Novel delivery may improve stem cell efficacy in fistulizing Crohn's disease
Complex perianal fistulae manifest as fissures in the gut wall, surrounded by granulation tissue with acute and chronic inflammation. They affect as many as 40 percent of people with Crohn's disease (CD), are associated with significant morbidity and have a profound effect on quality of life. In many patients, the ideal goal — complete and sustained fistula closure — is never achieved, and recent improvements in medical and surgical therapies have not solved the problems of poor wound healing, recurrence and incontinence.
"Over the years, different approaches have been used to fill and cover the defective tissue and allow it to regrow in a healthy way, but most of these approaches have failed," says Eric J. Dozois, M.D., a colon and rectal surgeon at Mayo Clinic's campus in Minnesota. For example, the initial demonstrated high success rates for bioprosthetic fistula plugs were not borne out in subsequent studies.
Dr. Dozois explains: "It's hard to have a standardized cohort with the same biological environment, so there are many factors that may complicate the data, but once more centers used the plug and published the data, no one could match the original 70 to 80 percent success rate. Actually, there is about a 30 percent chance that a plug, in and of itself, will be successful in the first two years. So, though plugs are exciting and encouraging, they didn't quite get us there."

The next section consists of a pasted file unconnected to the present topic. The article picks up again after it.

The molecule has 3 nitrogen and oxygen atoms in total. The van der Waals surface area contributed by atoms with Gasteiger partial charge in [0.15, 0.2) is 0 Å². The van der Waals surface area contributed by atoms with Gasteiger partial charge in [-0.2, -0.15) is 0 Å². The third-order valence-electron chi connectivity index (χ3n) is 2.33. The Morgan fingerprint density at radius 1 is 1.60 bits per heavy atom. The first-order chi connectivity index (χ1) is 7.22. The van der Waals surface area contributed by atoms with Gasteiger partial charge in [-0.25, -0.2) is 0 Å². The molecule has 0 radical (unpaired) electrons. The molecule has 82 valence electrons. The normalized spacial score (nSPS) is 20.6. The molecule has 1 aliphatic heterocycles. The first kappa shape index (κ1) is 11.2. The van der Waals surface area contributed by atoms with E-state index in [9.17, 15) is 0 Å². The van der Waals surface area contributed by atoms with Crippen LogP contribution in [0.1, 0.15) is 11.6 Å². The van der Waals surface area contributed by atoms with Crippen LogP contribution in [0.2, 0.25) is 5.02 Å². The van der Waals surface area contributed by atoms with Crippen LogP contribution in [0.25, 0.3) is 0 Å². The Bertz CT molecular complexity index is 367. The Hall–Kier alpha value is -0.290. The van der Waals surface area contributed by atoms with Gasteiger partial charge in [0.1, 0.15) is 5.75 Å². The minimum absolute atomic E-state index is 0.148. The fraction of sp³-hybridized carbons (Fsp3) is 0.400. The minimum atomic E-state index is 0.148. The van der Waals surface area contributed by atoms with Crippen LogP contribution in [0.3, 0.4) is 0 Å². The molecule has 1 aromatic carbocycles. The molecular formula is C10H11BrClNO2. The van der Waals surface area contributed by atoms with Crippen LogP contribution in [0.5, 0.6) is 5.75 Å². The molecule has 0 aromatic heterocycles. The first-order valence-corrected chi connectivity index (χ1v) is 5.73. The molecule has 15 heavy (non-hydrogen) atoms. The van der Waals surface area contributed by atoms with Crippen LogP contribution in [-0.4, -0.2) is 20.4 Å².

More recently, stem cell therapy, in which adipose-derived stromal stem cells are cultured and expanded to produce autologous adult stem cells, has emerged as a compelling option for wound healing in a variety of settings. In trials involving treatment of fistulizing CD, the cells are injected around the fistula opening and directly into the fistula tract. Early studies have demonstrated sustained complete closure in a majority of treated patients. Unlike surgical and pharmaceutical approaches, stem cells are a way to rebuild and regenerate damaged tissue.
Nevertheless, injecting stem cells, usually in the setting of fibrin glue, is an inexact art. Dr. Dozois suggests that using fibrin plugs impregnated with stem cells may be a more precise and effective mode of delivery. To test this theory, a phase I clinical trial at Mayo Clinic's campus in Minnesota is evaluating the safety of adipose-derived mesenchymal stem cell transfer using a biomatrix in fistulizing CD. It is the first study to do so, according to the Mayo Clinic gastroenterologist and study sponsor, William A. Faubion, M.D.
Stem cells for the study are provided by Mayo's Human Cellular Therapy Laboratory, which has been developing stem cell technologies for various clinical indications for close to a decade.
Mayo investigators hope to enroll 20 patients with perianal fistulizing CD in the study. Each will undergo standard adjuvant therapy, including infection drainage and placement of a draining seton. After six weeks, the seton will be replaced with a fistula plug containing 20 million autologous mesenchymal stem cells, which have been cultured and expanded from a small fat biopsy collected from each patient.
Patients will be followed for fistula response and closure for 24 months. Short-term success is defined as complete closure at three months and long-term success as sustained closure at one year.
Dr. Dozois explains: "If this is successful, patients will no longer have recurring infections or have to undergo multiple operations ultimately leading to a permanent diversion. This approach allows us to try to rebuild what was originally there. The important message for patients and referring physicians is that we are studying and developing new regenerative therapies and may have something definitive in a year or two. If patients can hang on and not undergo major surgeries, there may be a solution just around the corner."
For more information
Faubion WA. Stem Cell Fistula Plug in Perianal Crohn's Disease (MSC-AFP). ClinicalTrials.gov.